August 29, 2019
On Thursday, 29 August 2019 at 08:58:55 UTC, RazvanN wrote:
> https://github.com/RazvanN7/DIPs/blob/Move_Constructor/DIPs/DIP1xxx-rn.md

> Currently, the DMD compiler does not perform any move operations

It does, the classical example being passing an rvalue argument by value to the callee:

struct S
{
    long[32] data;
    this(this) {}
    ~this() {}
}

void callee(S s) {}

void caller() { callee(S()); }

It allocates a first S instance on the caller stack and then moves that into a 2nd instance on the callee params stack (current D ABI on Posix x86_64 - non-PODs passed by value are passed on the stack), blitting the 32*8 bytes but eliding postblit (and destruction of the 1st instance) and letting callee destruct the moved-into 2nd instance.
C++ passes a ref under the hood in such a case and can thus simply pass a pointer to the first instance, no blitting happening at all.
August 29, 2019
On Thu, Aug 29, 2019 at 2:45 AM Atila Neves via Digitalmars-d <digitalmars-d@puremagic.com> wrote:
>
> On Thursday, 29 August 2019 at 04:38:03 UTC, Manu wrote:
> > On Wed, Aug 28, 2019 at 8:45 PM Suleyman via Digitalmars-d <digitalmars-d@puremagic.com> wrote:
> >>
> >> On Thursday, 29 August 2019 at 01:01:36 UTC, Mike Franklin wrote:
> >> > [...]
> >>
> >> I discussed this with Manu which is pro rvalue ref and he made a lot of good points, the most important thing is that rvalue ref would drastically simplify the implementation of `core.lifetime.move()`.
> >>
> >> But he pointed out that auto ref already does perfect forwarding.
> >
> > It's a _part_ of perfect forwarding; the part that allows a
> > function
> > to receive forwarded arguments.
> > The other part is a `forward` implementation passes them
> > forward (and
> > actually works), and that depends on a `move` implementation
> > that
> > works.
>
> What's wrong with the current `move` and `forward` implementations?

Open core.lifetime and look at the text. If you're not terrified, then
you're a braver man than me.
Then also consider that the file has edge cases and bugs which I've
run into on numerous occasions. We don't have move semantics, we have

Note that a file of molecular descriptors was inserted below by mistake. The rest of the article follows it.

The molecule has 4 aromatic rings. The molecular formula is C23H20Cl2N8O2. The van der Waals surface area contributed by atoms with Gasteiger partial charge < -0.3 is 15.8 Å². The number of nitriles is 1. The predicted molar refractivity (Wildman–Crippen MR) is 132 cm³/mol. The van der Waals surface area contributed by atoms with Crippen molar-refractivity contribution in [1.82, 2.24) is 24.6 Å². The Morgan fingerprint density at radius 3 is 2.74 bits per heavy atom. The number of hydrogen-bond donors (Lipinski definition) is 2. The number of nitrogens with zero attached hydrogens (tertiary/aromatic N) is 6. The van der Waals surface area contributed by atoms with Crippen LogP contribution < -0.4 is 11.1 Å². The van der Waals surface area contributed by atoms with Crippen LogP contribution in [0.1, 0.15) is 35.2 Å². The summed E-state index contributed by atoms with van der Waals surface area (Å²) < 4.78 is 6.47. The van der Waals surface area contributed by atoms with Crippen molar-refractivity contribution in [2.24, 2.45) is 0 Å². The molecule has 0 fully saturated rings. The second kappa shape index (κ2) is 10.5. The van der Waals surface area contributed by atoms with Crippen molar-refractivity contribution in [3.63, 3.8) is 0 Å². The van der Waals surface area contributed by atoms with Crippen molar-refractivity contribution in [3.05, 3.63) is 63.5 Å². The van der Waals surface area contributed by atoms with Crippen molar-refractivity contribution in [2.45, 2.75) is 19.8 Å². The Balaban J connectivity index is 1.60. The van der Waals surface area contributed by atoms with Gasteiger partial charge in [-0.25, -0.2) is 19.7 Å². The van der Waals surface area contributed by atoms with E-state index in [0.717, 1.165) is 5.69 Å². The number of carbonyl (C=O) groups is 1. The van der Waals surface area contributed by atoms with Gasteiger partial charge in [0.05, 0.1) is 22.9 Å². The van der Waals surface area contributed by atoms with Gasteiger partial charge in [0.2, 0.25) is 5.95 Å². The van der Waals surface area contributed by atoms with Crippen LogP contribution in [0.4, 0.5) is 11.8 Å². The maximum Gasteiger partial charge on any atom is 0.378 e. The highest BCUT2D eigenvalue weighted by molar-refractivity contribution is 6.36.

copy-elision and a bunch of hacks that unnecessarily call memcpy a lot
of times (and don't actually work).
Our move semantics are slow (lots of copying, not actually moving),
and occasionally broken.

For reference, here's the C++ implementation of that entire file:

template <class T>
T&& move(T& val) { return (T&&)val; }

Our implementation would/should be similar.
August 29, 2019
On Thursday, 29 August 2019 at 19:04:45 UTC, Manu wrote:
> Our move semantics are slow (lots of copying

I fully agree and it's been bothering me for years too.

C++:

void callee(NoPOD s);
/* Low-level, this is actually `void callee(NoPOD &&s)`.
 * The caller is to allocate & set up the instance before the call,
 * pass a pointer to it and then destruct it after the call.
 */

void caller()
{
    // rvalue case:
    callee(NoPOD());
    /* actually:
    {
        NoPOD temp;
        callee((NoPOD &&) &temp);
    } // destruct temp
    */

    // lvalue case:
    NoPOD lvalueArg;
    callee(lvalueArg);
    /* actually:
    {
        NoPOD temp = lvalueArg; // full copy
        callee((NoPOD &&) &temp);
    } // destruct temp
    */

    // manual moving:
    callee(std::move(lvalueArg));
    /* actually:
    callee((NoPOD &&) &lvalueArg);
    */
}

D:

If we adopted the C++ ABI in this regard (avoid the stack for non-PODs, possibly for large PODs too, and use rvalue refs under the hood) and made `move` an intrinsic, the compiler could use it to elide the lvalue copy for arguments passed by value.

Similary, if `forward` was an intrinsic, the compiler could use it to propagate the lvalue-ness of `auto ref` parameters as arguments:

void callee(ref NoPOD s); // for lvalues
void callee(NoPOD s); // for rvalues, actually: `@rvalue ref NoPOD s`

void wrapper()(auto ref NoPOD s)
{
    callee(forward(s));
    /* actually:
    static if (__traits(isRef, s)) // void wrapper(ref NoPOD s)
    {
        // call lvalue overload, perfectly forwarding the `s` reference
        callee(s);
    }
    else // void wrapper(@rvalue ref NoPOD s)
    {
        // call rvalue overload, perfectly forwarding the `s` rvalue reference
        callee(s);
    }
}

void caller()
{
    // rvalue case:
    wrapper(NoPOD());
    /* actually:
    {
        NoPOD temp;
        wrapper(cast(@rvalue ref) temp); // just forwards the pointer to rvalue-version of callee
    } // destruct temp
    */

    // lvalue case:
    NoPOD lvalueArg;
    wrapper(lvalueArg); // just forwards the pointer to lvalue-version of callee

    // manual moving: